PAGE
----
Loggings for November & December 2020

By Keith Hamer & Garry Smith ([email protected] | [email protected]) 


With the main Sporadic-E season well and truly put to bed, there was still plenty of long-distance reception to be found via various propagation modes during November and December 2020. 



Thanks to 30 minutes of isolated Sporadic-E activity on November 17th from 0950UTC, Tim Bucknall (Congleton) was able to capture OIRT FM signals from Russia on 66.29MHz, tentatively logged as Radio Rossii from Nadvoitsy. Signals from Belarus included Kanal Kultura on 66.08MHz and Radio Stalitsa on 68.72MHz, both from Svisloch.


Tropospheric DX

On November 6th, Tim Bucknall captured FM signals from Éire and Belgium. Belgian signals during the afternoon included Nostalgie Vlaanderen on 87.60MHz from Oostende and VRT Klara on 90.40MHz from Egem. Éire was present with RTÉ 2FM on 97.00MHz at 1445 from Clermont Carn.


A selection of stations was captured during the month by Chris Howles (Lichfield). On the 5th from 1936, Chris received RTÉ 2FM on 91.80MHz from Mount Leinster in Éire. Throughout the day on the 6th, various Belgian, Dutch, French and German offerings were identified. On the 17th, mainly Belgian, Dutch and French stations were present. French sources included Brest, Alençon, Lille, Reims, Rennes and Parthenay.


November 27th was a notable day for tropospheric reception for George Garden (Stonehaven, Scotland), the highlight being BBC Radio Ulster on 94.5MHz from Divis in Northern Ireland. This has been received in the past but only rarely as BBC Radio 4 from Chatton normally occupies this slot. To round off November, there was tropospheric reception on the 30th, feeding into the south-east and East Anglia producing FM and DAB stations.


Meteor-Shower DX

Just by chance, at 0841UTC on November 19th, only a couple of days after the Leonids peak, George Garden (Stonehaven) heard two strong bursts of signals on 108.0MHz. This frequency is seldom used and a check on the Internet suggested that the likely contender was Italy which has two transmitters operating on this channel.


The Geminids Meteor-Shower peak during the early hours of December 14th enabled Simon Hockenhull (Bristol) to hear many pings of audio on 87.60MHz. Niels van der Linden and his two sons in Épinal, France, have noticed that there are still analogue TV transmitters on-air on the channels R1 (49.75MHz) and R2 (59.25MHz) operating in Eastern Europe (Fig. 1). A relatively large number of flutters were observed with some TV images lasting around ten seconds on the 13th.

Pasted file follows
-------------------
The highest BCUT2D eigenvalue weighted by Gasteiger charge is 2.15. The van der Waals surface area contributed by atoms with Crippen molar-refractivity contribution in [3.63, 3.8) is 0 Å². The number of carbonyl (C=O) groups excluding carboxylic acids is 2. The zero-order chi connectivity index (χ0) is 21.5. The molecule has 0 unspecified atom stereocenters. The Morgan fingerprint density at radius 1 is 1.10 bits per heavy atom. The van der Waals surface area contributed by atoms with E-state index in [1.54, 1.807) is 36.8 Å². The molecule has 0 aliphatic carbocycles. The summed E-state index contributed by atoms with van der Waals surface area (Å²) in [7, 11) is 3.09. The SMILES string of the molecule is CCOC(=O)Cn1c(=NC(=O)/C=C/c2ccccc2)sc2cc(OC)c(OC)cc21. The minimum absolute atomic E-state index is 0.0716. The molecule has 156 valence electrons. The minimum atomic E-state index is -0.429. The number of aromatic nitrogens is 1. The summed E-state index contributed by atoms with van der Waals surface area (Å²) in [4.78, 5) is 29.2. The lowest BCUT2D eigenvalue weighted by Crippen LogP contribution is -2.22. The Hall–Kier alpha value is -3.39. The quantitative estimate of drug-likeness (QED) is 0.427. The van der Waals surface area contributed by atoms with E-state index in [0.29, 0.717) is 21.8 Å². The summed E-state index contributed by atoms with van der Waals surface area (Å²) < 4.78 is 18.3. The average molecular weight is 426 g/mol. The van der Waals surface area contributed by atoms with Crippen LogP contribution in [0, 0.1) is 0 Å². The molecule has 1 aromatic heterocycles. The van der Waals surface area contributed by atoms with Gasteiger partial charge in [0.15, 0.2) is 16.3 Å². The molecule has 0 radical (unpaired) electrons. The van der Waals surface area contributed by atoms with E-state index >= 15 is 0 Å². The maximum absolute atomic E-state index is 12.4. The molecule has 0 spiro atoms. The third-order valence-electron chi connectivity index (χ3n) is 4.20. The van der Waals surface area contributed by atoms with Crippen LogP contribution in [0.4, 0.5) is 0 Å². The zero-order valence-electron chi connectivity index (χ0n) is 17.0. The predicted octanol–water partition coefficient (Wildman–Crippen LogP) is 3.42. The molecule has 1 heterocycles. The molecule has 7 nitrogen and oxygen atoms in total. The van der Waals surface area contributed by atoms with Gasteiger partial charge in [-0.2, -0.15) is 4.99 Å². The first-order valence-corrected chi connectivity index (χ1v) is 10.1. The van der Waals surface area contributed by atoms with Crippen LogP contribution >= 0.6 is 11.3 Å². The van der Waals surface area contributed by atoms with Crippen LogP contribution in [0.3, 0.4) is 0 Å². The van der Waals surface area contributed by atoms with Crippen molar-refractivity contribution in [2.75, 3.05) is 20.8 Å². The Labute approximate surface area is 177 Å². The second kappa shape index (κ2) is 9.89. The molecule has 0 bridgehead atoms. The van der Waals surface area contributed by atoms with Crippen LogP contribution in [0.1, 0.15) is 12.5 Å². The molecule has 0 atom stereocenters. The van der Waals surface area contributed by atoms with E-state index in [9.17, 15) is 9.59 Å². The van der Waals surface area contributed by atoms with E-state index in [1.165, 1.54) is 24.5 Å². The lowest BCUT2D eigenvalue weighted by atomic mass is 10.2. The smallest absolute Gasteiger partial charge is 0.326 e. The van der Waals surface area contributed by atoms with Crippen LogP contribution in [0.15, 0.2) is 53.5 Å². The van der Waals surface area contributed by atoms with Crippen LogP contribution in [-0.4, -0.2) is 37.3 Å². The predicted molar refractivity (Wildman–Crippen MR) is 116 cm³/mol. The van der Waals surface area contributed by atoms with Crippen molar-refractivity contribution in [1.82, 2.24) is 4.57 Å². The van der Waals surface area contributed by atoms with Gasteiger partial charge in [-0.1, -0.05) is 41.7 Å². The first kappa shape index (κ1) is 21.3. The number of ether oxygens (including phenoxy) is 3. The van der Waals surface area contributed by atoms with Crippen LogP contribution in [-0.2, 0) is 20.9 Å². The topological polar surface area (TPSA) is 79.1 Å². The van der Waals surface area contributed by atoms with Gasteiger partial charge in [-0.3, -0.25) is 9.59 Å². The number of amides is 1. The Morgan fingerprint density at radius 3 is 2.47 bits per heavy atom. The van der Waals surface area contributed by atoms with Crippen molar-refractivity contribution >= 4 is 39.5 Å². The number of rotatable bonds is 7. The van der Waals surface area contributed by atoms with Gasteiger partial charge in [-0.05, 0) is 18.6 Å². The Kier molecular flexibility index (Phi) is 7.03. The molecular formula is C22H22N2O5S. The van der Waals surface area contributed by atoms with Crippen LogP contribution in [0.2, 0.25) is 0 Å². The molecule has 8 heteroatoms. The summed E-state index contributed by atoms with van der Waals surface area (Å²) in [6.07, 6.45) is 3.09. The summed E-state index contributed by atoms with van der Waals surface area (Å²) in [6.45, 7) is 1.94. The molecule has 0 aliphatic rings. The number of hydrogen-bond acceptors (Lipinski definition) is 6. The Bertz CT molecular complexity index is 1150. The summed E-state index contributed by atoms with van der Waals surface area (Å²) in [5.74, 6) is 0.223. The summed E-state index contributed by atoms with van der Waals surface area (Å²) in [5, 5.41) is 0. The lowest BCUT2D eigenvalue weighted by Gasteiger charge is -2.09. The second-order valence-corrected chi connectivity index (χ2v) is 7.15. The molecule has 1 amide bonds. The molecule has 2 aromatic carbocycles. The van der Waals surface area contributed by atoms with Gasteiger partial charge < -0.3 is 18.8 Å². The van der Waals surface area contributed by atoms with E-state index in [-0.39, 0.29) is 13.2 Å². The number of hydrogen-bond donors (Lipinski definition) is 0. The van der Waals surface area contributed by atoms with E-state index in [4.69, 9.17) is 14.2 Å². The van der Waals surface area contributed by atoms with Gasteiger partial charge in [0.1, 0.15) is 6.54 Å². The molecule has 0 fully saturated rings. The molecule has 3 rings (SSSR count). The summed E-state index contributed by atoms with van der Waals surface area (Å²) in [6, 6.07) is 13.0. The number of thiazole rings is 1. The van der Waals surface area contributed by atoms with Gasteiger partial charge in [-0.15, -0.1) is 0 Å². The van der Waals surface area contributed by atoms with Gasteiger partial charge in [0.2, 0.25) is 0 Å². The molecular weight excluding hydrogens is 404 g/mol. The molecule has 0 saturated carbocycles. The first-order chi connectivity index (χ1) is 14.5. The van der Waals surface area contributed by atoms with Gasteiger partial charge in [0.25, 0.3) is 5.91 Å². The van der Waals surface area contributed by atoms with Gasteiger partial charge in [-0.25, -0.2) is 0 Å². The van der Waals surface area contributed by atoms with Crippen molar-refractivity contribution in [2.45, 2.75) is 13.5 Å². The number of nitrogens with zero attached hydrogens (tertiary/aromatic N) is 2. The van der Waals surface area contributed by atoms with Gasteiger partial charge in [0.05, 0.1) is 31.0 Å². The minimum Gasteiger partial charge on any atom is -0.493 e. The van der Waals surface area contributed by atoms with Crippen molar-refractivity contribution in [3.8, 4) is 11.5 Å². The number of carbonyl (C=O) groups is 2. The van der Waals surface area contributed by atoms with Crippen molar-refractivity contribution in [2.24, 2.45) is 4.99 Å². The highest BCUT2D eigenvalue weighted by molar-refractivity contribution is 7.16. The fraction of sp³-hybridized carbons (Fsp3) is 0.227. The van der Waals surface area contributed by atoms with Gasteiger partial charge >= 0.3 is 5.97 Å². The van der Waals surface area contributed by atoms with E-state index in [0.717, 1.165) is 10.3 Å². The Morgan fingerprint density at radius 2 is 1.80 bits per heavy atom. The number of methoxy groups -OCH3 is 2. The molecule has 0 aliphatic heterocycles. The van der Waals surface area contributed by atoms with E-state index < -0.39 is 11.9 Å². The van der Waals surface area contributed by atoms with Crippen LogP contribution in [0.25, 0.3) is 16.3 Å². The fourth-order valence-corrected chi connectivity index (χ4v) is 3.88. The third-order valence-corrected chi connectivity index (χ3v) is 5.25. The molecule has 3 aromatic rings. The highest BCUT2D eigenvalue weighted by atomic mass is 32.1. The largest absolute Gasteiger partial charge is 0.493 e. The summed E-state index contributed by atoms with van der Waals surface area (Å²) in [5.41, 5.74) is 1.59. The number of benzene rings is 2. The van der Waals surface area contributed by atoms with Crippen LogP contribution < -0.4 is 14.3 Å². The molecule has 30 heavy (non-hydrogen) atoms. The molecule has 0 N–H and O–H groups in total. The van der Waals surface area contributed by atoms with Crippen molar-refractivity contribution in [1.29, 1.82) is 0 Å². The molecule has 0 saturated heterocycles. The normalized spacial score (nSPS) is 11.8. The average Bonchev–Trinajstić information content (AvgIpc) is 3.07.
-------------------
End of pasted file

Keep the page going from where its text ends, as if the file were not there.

Kevin Hewitt (Gibraltar) visited the Rock to operate in the 2-metre band during the event but, alas, results were generally poor and failed to improve even during its peak. Nevertheless, over 50 stations in Europe, operating SSB, were logged the following day.



Andrew Jackson (Birkenhead) enjoyed another ARISS SSTV event from the space station on December 1st and 2nd with MAI-75 (Moscow Aviation Institute) in PD120 mode on 145.800MHz. Kevin Hewitt in Gibraltar also joined in the fun and ascended the Rock to receive the images (Fig. 2). Whilst in Gibraltar, Kevin captured some of the GBC’s festive on-screen graphics (Figs. 3-5).


The 2020 Season Reviewed

Nick Gilly (Whitchurch, Hampshire) reflects on the 2020 Sporadic-E season, despite the growing QRM from nearby homes. May 25th was a notable day with KAN 88 on 87.6MHz from Jerusalem at 3,667km, in addition to 87.5 Damla FM Istanbul-Camlica and 87.8 Bayram FM Yalova-Merkez with full RDS. In other openings, Nick logged the Canary Islands, Libya and Like FM from Moscow (Russia) on 87.9MHz. FM signals from Azerbaijan and Georgia on June 16th were highlights for Dave Bunyan (Sittingbourne).


Generally, the season was far better than expected and TV DXers were over the moon to identify transmitters in Russia, Moldova, and Ukraine, some of which were kept running and digital conversion postponed due to Covid-19. They say every cloud has a silver lining!


DX Down Under

A burst of solar activity November 9th and 15th surprised Tony Mann (Perth, Australia) with afternoon TEP (Transequatorial Propagation) and Sporadic-E up to 39MHz. Tony heard the usual two Chinese meteor radars on 38.9MHz (Wuhan and Mengcheng), plus noise modulations centred on 32.675MHz and 35.000MHz, about 10kHz wide, and Asian (Chinese) fax on 33.00MHz. On the 13th and 15th, Tony heard a carrier that sounded like continuous radar on approximately 35.065MHz, about 200kHz wide. Tony also heard RTTY on 30.525MHz and 30.425MHz, from south-east Asia. This indicates F2 propagation, which was also noted during the last sunspot maximum and earlier events.


Stay Tuned!

Please send DX-TV and FM reception reports, photographs, and equipment details to Garry Smith, 17 Collingham Gardens, Derby DE22 4FS or contact us at the e-mail addresses shown at the top.


Photographs on this Page


Fig. 1: A new station TVR Moldova hits the airwaves. Received by Niels van der Linden on channel R1 (49.75MHz) on August 22nd, 2020 (Photo: Niels van der Linden).

Fig. 2: Gibraltar (Top of the Rock) provides a good take-off for mobile DXing. This view was taken by the authors in 1994 (Photo: Keith Hamer+Garry Smith).

Fig. 3: One of several GBC Christmas 2020 graphics (Photo: Kevin Hewitt).

Fig. 4: Another GBC festive logo (Photo: Kevin Hewitt).

Fig. 5: GBC bids farewell to 2020 (Photo: Kevin Hewitt)


[With many thanks and best wishes to Keith Hamer and Garry Smith - Ed.]